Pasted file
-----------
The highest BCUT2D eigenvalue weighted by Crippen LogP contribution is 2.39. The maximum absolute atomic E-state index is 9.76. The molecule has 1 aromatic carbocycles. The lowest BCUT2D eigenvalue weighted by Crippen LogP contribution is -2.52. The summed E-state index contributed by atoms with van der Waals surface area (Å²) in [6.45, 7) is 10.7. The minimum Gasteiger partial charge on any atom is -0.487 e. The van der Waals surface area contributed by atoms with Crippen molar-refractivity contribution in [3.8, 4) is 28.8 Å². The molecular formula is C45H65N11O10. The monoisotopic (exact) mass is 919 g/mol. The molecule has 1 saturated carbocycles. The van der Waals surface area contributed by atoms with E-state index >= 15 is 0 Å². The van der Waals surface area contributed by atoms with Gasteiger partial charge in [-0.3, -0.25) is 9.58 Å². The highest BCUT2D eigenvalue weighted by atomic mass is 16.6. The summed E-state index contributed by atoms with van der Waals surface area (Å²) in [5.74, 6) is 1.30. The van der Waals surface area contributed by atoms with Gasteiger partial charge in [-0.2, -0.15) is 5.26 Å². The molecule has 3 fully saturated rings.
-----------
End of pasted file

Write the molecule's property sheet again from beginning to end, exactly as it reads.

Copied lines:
The highest BCUT2D eigenvalue weighted by Crippen LogP contribution is 2.39. The maximum absolute atomic E-state index is 9.76. The molecule has 1 aromatic carbocycles. The lowest BCUT2D eigenvalue weighted by Crippen LogP contribution is -2.52. The summed E-state index contributed by atoms with van der Waals surface area (Å²) in [6.45, 7) is 10.7. The minimum Gasteiger partial charge on any atom is -0.487 e. The van der Waals surface area contributed by atoms with Crippen molar-refractivity contribution in [3.8, 4) is 28.8 Å². The molecular formula is C45H65N11O10. The monoisotopic (exact) mass is 919 g/mol. The molecule has 1 saturated carbocycles. The van der Waals surface area contributed by atoms with E-state index >= 15 is 0 Å². The van der Waals surface area contributed by atoms with Gasteiger partial charge in [-0.3, -0.25) is 9.58 Å². The highest BCUT2D eigenvalue weighted by atomic mass is 16.6. The summed E-state index contributed by atoms with van der Waals surface area (Å²) in [5.74, 6) is 1.30. The van der Waals surface area contributed by atoms with Gasteiger partial charge in [-0.2, -0.15) is 5.26 Å². The molecule has 3 fully saturated rings.